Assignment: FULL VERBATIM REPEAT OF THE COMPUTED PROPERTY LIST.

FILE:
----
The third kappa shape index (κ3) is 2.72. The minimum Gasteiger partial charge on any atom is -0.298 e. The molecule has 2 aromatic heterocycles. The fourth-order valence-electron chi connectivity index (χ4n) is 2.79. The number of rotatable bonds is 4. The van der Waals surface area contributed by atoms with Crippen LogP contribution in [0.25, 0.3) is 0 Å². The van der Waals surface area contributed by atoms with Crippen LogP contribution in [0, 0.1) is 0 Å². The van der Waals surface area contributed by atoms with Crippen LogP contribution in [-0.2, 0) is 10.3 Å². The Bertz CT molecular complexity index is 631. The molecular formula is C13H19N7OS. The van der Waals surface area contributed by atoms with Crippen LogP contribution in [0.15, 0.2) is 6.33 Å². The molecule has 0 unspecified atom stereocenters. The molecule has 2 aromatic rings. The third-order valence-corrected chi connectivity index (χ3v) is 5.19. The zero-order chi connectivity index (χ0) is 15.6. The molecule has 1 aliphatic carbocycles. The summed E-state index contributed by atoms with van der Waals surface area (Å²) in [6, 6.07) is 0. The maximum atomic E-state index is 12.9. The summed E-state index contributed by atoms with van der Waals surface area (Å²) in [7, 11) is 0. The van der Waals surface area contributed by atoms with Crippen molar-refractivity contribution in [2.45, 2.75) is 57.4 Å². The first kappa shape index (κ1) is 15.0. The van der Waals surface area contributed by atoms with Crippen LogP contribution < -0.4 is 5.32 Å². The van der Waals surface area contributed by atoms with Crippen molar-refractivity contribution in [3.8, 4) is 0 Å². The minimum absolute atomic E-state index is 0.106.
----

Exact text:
The third kappa shape index (κ3) is 2.72. The minimum Gasteiger partial charge on any atom is -0.298 e. The molecule has 2 aromatic heterocycles. The fourth-order valence-electron chi connectivity index (χ4n) is 2.79. The number of rotatable bonds is 4. The van der Waals surface area contributed by atoms with Crippen LogP contribution in [0.25, 0.3) is 0 Å². The van der Waals surface area contributed by atoms with Crippen LogP contribution in [0, 0.1) is 0 Å². The van der Waals surface area contributed by atoms with Crippen LogP contribution in [-0.2, 0) is 10.3 Å². The Bertz CT molecular complexity index is 631. The molecular formula is C13H19N7OS. The van der Waals surface area contributed by atoms with Crippen LogP contribution in [0.15, 0.2) is 6.33 Å². The molecule has 0 unspecified atom stereocenters. The molecule has 2 aromatic rings. The third-order valence-corrected chi connectivity index (χ3v) is 5.19. The zero-order chi connectivity index (χ0) is 15.6. The molecule has 1 aliphatic carbocycles. The summed E-state index contributed by atoms with van der Waals surface area (Å²) in [6, 6.07) is 0. The maximum atomic E-state index is 12.9. The summed E-state index contributed by atoms with van der Waals surface area (Å²) in [7, 11) is 0. The van der Waals surface area contributed by atoms with Crippen molar-refractivity contribution in [2.45, 2.75) is 57.4 Å². The first kappa shape index (κ1) is 15.0. The van der Waals surface area contributed by atoms with Crippen LogP contribution < -0.4 is 5.32 Å². The van der Waals surface area contributed by atoms with Crippen molar-refractivity contribution in [3.8, 4) is 0 Å². The minimum absolute atomic E-state index is 0.106.